The Canadian football pipeline is continuing to improve as Toronto FC II players take steps toward national team stardom.
It’s an exciting time for football fans in Canada with the men’s national team on the verge of qualifying to the World Cup for the first time since 1986.
TFC II midfielder Steffen Yeates – who grew up playing with national team players such as Alphonso Davies and Jonathan David – thinks it’s inspiring for young players to witness that level of national success.
“It’s amazing for Canada soccer,” said the Torontonian, in an interview last week at the BMO Training Ground. “Especially for young players growing up to see that their nation is actually in the World Cup.”
Toronto FC II is now part of the MLS Next Pro’s inaugural season in what could be an important development for Canadian football.
Next Pro is the U23 branch of North America’s premiere football league, and this new system is set to give younger players on each team a chance to develop their game.
TFC II midfielder Antonio Carlini is looking forward to the opportunity and sees the new competition as one that has a chance to get the most out of prospects.
“It’s the best of the best of the young kids,” said the 21-year-old. “It’s a perfect league for everyone trying to get to the MLS. I’m super excited to be in this league and to play in it.”
New identity for Canadian footballers at Toronto FC II
Canadian football is developing its own identity with a strong, dynamic style of play.
With other countries such as Brazil, Argentina, and Spain having already formed their own national identities within the sport, Canada has never been perceived to have one until now.
Toronto FC II midfielder Steffen Yeates spoke about how his team is changing and the type of players they have to help that change come into fruition.
“We’ve been growing into our own identity as of recent years,” said Yeates. “I feel like with our type of players that we have here in Canada, you know, we’re very athletic, very dynamic.”
Yeates and the rest of the team are looking to bring this style of play forward and create a new image for football in Canada.
New head coach Gianni Cimini has been a part of that development, having spent 10 years with the TFC Academy, the club’s youth program where he helped develop players like Carlini and Yeates, as well as national team players Jahkeele Marshall-Rutty and Ayo Akinola.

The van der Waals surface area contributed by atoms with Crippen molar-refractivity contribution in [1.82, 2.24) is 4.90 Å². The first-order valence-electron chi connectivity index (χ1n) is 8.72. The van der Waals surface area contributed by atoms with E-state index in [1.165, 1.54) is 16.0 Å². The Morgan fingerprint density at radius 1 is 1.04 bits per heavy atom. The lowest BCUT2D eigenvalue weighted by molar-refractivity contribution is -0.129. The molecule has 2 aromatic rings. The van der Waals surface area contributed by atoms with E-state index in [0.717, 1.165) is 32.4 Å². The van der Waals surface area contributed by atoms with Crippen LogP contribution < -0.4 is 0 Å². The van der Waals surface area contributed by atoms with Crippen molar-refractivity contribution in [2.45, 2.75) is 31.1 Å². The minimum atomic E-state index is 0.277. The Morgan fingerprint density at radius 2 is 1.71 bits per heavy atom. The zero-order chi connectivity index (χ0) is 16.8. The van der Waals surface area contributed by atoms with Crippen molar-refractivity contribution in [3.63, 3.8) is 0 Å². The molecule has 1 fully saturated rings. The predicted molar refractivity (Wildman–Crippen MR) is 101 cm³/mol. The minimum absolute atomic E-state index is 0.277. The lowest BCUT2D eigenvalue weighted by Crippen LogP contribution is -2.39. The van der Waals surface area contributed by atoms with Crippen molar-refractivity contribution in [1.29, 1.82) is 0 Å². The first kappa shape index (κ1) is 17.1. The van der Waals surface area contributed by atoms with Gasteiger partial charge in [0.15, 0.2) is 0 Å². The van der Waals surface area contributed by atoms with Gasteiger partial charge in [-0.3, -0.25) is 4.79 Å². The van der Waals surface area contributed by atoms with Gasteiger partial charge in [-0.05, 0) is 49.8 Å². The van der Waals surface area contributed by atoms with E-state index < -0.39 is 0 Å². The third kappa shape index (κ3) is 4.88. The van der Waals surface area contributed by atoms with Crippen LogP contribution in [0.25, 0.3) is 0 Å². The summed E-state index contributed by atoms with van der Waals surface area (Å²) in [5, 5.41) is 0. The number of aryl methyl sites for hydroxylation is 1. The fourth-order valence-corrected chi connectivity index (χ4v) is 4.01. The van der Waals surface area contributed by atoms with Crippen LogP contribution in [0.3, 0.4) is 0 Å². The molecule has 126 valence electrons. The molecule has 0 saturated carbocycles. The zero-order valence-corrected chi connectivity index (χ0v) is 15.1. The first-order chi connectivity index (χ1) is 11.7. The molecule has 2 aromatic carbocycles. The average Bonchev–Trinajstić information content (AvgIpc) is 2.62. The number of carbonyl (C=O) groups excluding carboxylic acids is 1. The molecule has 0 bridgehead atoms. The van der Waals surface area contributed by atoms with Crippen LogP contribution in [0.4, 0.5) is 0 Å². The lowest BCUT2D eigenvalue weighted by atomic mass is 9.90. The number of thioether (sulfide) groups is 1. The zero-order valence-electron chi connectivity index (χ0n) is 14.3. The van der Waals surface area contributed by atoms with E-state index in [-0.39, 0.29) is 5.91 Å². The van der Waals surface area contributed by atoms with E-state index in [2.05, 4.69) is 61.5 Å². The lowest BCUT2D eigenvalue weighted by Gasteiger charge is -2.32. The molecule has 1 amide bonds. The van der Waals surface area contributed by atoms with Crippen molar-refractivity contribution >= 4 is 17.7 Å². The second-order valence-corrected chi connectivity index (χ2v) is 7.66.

The first-year head coach attributes Canada’s continued success, and its ever-improving pipeline, to a more collaborative infrastructure at the youth football level.
“The work that we do in partnerships with the Ontario Soccer Association in terms of identifying talent and helping that process go through, I think those are key pieces for us in terms of how we have an immediate impact.”
The 38-year-old called MLS Next Pro the “final stage” in development for young Canadian footballers.
The last step from the Academy to TFC II can sometimes be hard on players who are still trying to figure it out on and off the field.
“When you get to this level, the improvements become much more difficult,” said Cimini, highlighting the mental side of the game. “It’s different in the sense that the stakes are higher, the players are under a little bit more pressure.”
Add to that an increasing interest level by Canadians in the sport and you have a tough position for a manager to step in, but the former Aurora FC coach is prepared to face it head on.
“Dealing with those types of challenges for young individuals is going to be something that is new for me and our staff, but we’re up for it,” Cimini said.
Now that the men’s national team has made the World Cup, the future seeds of Canadian football have already been planted.
The inaugural season for TFC II may be a measuring point for how much these young Canadians can grow.